Troy Wray | troywray

7 character traits you need to be successful

Sep 12th 2010 at 3:36 AM

Succeeding at any project requires a lot of things to go right and they're more likely to go right (and you're far more likely to succeed) if you develop these 7 character traits...

1. Hold yourself responsible for your life and your projects

Many people blame external factors for way too much; it's not fair, I'm just unlucky, my project failed because xyx. Sometimes external factors do influence our success but nowhere near as much as we tend to think.

E.g. did an external event really scupper your plan? Or did you fail to adequately research before you started. Can you really say something was not your fault at all?

The more you look for the part you played, the quicker you'll grow.

2. Be your own harshest critic

I don't mean beat yourself up when you've done a good job or even when you fail or do something wrong or stupid. But use that voice in your head as an objective observer, watching and commenting on the things you do and the decisions you make.

I like this concept: live your life as though you're being watched by a variety of people you consider to be potential mentors. This leads to a much greater level of consciousness and integrity in all you do.

3. Fully commit to everything you do

If something's worth doing, it's worth doing right, right? And life is too short to embark on half-hearted projects. Look at your mission statement, your life goals, your short, medium and long term goals and rationalize them.

Any self-employed person knows that decisions they make can determine if they have a roof over their head in a years time. That can easily lead to analysis paralysis. But so far as possible, if you decide on doing a project, do it as if your life depended on it. Don't do it tentatively because you're not sure that it will work. Do it, and do it fully committed - or don't do it at all.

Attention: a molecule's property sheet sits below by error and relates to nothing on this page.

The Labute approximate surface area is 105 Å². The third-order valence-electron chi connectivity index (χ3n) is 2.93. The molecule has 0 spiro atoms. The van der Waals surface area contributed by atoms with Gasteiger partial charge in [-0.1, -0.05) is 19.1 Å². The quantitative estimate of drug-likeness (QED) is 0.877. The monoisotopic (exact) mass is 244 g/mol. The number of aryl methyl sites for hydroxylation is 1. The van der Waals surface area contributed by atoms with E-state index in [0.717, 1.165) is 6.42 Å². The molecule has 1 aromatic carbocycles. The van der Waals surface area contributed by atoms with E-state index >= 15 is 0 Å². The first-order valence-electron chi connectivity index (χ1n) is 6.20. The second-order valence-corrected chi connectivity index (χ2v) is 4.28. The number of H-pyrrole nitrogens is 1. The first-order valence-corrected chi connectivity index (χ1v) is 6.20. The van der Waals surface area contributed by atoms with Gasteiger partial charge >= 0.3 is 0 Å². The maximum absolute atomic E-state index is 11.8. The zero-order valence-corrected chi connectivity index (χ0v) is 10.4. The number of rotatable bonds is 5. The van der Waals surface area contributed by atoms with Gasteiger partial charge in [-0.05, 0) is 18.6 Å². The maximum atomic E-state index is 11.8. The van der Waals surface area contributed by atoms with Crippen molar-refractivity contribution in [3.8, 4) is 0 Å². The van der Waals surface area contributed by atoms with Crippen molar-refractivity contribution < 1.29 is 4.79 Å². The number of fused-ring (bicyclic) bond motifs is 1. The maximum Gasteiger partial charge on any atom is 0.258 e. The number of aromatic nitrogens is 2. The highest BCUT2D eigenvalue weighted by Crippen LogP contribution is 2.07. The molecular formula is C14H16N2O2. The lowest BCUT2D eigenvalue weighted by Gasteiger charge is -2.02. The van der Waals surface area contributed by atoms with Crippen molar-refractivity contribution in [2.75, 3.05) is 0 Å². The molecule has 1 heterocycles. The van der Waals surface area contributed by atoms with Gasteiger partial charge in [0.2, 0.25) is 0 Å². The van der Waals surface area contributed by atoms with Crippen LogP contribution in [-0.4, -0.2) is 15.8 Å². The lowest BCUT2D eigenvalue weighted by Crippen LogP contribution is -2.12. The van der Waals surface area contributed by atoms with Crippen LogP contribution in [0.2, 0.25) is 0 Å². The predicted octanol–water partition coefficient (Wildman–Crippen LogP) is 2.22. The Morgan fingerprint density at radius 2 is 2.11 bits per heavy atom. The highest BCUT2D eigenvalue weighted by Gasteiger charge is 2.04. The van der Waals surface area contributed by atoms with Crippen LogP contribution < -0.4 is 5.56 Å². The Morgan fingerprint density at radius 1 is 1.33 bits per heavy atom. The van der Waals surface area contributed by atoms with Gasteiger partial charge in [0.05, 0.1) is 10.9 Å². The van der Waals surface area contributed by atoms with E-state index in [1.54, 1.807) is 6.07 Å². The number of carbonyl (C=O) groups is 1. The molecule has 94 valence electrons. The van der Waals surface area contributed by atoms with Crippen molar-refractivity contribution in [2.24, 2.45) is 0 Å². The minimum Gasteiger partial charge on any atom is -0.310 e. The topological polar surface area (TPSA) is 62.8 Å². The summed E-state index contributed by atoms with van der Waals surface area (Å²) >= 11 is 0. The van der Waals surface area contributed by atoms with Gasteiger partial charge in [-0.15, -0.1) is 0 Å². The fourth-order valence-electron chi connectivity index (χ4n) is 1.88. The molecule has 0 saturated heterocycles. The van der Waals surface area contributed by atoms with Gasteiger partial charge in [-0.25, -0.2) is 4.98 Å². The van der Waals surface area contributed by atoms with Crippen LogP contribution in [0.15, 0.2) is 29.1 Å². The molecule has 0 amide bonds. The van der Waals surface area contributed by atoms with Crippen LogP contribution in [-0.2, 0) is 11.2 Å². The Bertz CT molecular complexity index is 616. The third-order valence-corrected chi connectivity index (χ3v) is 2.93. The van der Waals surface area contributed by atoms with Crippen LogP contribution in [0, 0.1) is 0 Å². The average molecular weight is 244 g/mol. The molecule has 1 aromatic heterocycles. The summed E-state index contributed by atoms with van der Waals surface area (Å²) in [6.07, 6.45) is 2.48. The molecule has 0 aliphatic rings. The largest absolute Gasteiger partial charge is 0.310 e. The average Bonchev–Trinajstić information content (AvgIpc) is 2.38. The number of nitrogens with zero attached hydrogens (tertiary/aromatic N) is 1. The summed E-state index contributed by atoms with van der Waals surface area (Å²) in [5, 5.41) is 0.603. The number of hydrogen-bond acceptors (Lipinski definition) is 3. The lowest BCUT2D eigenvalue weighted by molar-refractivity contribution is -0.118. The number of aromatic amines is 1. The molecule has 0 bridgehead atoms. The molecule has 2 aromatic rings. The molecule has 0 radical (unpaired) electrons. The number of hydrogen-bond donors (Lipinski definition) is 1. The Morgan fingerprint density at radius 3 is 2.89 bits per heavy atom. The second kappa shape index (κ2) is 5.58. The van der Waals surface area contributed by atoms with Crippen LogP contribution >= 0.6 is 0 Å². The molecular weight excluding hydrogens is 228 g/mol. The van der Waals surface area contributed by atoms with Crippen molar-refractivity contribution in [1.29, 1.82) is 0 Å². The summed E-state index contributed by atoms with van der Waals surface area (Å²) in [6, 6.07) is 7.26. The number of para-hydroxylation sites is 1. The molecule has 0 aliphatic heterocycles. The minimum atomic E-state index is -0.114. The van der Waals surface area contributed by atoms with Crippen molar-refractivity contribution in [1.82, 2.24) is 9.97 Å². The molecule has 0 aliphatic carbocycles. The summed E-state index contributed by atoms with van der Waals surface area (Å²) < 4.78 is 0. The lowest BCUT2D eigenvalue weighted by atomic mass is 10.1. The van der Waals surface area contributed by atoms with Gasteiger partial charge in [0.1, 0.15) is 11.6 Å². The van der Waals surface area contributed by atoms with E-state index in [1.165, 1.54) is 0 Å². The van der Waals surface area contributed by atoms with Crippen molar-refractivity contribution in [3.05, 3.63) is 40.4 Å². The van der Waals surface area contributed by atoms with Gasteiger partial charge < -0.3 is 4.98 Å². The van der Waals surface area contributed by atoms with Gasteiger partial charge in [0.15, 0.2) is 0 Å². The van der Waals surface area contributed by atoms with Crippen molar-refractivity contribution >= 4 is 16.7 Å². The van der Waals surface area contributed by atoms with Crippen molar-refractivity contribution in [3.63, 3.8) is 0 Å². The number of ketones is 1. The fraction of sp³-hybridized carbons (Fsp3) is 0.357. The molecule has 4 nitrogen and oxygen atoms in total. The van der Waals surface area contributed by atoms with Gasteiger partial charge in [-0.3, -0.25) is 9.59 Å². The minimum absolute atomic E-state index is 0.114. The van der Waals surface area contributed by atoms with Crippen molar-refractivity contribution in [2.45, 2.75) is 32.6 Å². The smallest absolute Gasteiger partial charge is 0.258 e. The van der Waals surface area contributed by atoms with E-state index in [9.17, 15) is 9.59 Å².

Fully committing also means resolving to become an expert!! Doesn't have to be the world's greatest expert. But don't commit to a project without also committing to learn everything you can about the environment for that project - anything less is not full commitment and may contribute to failure (or at least less success).

4. Be brave, bold and confident

This happens more naturally as you develop these 7 traits. Have faith in the fact you planned, that you made right decisions. Some decisions are bound to turn out wrong - but knowing that you did all you could to prepare means you shouldn't feel bad and beat yourself up. Just pick yourself up and learn from it.

5. Develop a bounce-back nature

Next time you experience a setback of any severity, monitor your reaction to it. How much that setback derails you is within your control. Reactions can be on a scale of 'my life is over' to 'oh bother'.

Truth is it happened and there's little point crying about it. Pick yourself up, see what you can learn from it, resolve not to make any contributing mistakes again and move boldly on.

6. Be adaptive

Time spent is gone. Don't cling to something that is no longer the right thing to do just because you've invested time/energy/money into it.That is water under the bridge.

Every decision needs to be what's the right thing for me to do next? If that involves a detour, some backtracking, dropping a project or changing career, then so be it. Adapt to changing circumstances to survive and prosper. Do it faster than others to have the competitve edge!

7. Enjoy Life!!

It's a cliché of course but be as positive about everything as it's possible to be. We hate chores by definition - try making some of your chores not chores. At the very least listen to music while you do them.

Use mundane tasks as an opportunity to think and plan, to think about your goals.

Enjoy the experience of life, good or bad. Enjoy what setbacks have to teach you and you'll mysteriously find yourself suffering less setbacks :-)


Please to comment
Oct 4th 2010 at 11:05 AM by GTBulmer
Hello, Troy: You have provided an awesome list of character traits needed to become successful! Thanks for posting. As a believer in life-long self-improvement and personal development, I enjoy reading information like this. :-)

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